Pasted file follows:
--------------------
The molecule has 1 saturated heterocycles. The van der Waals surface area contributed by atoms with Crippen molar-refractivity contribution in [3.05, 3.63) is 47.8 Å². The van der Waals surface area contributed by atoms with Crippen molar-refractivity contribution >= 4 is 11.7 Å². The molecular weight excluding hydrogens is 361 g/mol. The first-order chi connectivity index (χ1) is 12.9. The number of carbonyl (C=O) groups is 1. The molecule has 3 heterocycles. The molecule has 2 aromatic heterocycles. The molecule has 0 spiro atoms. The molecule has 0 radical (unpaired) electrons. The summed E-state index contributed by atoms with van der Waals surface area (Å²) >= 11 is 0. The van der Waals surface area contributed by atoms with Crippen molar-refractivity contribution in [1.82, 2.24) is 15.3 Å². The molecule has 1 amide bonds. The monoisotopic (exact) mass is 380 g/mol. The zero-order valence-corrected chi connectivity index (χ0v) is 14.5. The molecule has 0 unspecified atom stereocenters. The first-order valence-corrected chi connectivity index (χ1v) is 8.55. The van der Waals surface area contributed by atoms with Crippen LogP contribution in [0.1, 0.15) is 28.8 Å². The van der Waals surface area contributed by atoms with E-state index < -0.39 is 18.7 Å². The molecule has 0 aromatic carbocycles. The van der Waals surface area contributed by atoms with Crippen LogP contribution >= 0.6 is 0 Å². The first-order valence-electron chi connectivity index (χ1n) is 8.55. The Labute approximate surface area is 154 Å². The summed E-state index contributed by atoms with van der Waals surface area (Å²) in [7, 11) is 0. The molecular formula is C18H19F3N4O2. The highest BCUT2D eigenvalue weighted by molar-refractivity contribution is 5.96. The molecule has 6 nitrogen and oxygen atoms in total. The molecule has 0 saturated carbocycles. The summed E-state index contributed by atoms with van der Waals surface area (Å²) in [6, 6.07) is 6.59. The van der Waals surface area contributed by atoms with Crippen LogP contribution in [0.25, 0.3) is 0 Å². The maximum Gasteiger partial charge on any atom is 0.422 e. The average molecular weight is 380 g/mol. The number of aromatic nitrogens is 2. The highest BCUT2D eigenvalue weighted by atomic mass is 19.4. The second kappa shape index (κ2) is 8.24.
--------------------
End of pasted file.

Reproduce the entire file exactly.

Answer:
The molecule has 1 saturated heterocycles. The van der Waals surface area contributed by atoms with Crippen molar-refractivity contribution in [3.05, 3.63) is 47.8 Å². The van der Waals surface area contributed by atoms with Crippen molar-refractivity contribution >= 4 is 11.7 Å². The molecular weight excluding hydrogens is 361 g/mol. The first-order chi connectivity index (χ1) is 12.9. The number of carbonyl (C=O) groups is 1. The molecule has 3 heterocycles. The molecule has 2 aromatic heterocycles. The molecule has 0 spiro atoms. The molecule has 0 radical (unpaired) electrons. The summed E-state index contributed by atoms with van der Waals surface area (Å²) >= 11 is 0. The van der Waals surface area contributed by atoms with Crippen molar-refractivity contribution in [1.82, 2.24) is 15.3 Å². The molecule has 1 amide bonds. The monoisotopic (exact) mass is 380 g/mol. The zero-order valence-corrected chi connectivity index (χ0v) is 14.5. The molecule has 0 unspecified atom stereocenters. The first-order valence-corrected chi connectivity index (χ1v) is 8.55. The van der Waals surface area contributed by atoms with Crippen LogP contribution in [0.1, 0.15) is 28.8 Å². The van der Waals surface area contributed by atoms with E-state index < -0.39 is 18.7 Å². The molecule has 0 aromatic carbocycles. The van der Waals surface area contributed by atoms with Crippen LogP contribution >= 0.6 is 0 Å². The first-order valence-electron chi connectivity index (χ1n) is 8.55. The Labute approximate surface area is 154 Å². The summed E-state index contributed by atoms with van der Waals surface area (Å²) in [7, 11) is 0. The molecular formula is C18H19F3N4O2. The highest BCUT2D eigenvalue weighted by molar-refractivity contribution is 5.96. The molecule has 6 nitrogen and oxygen atoms in total. The molecule has 0 saturated carbocycles. The summed E-state index contributed by atoms with van der Waals surface area (Å²) in [6, 6.07) is 6.59. The van der Waals surface area contributed by atoms with Crippen LogP contribution in [0.25, 0.3) is 0 Å². The maximum Gasteiger partial charge on any atom is 0.422 e. The average molecular weight is 380 g/mol. The number of aromatic nitrogens is 2. The highest BCUT2D eigenvalue weighted by atomic mass is 19.4. The second kappa shape index (κ2) is 8.24.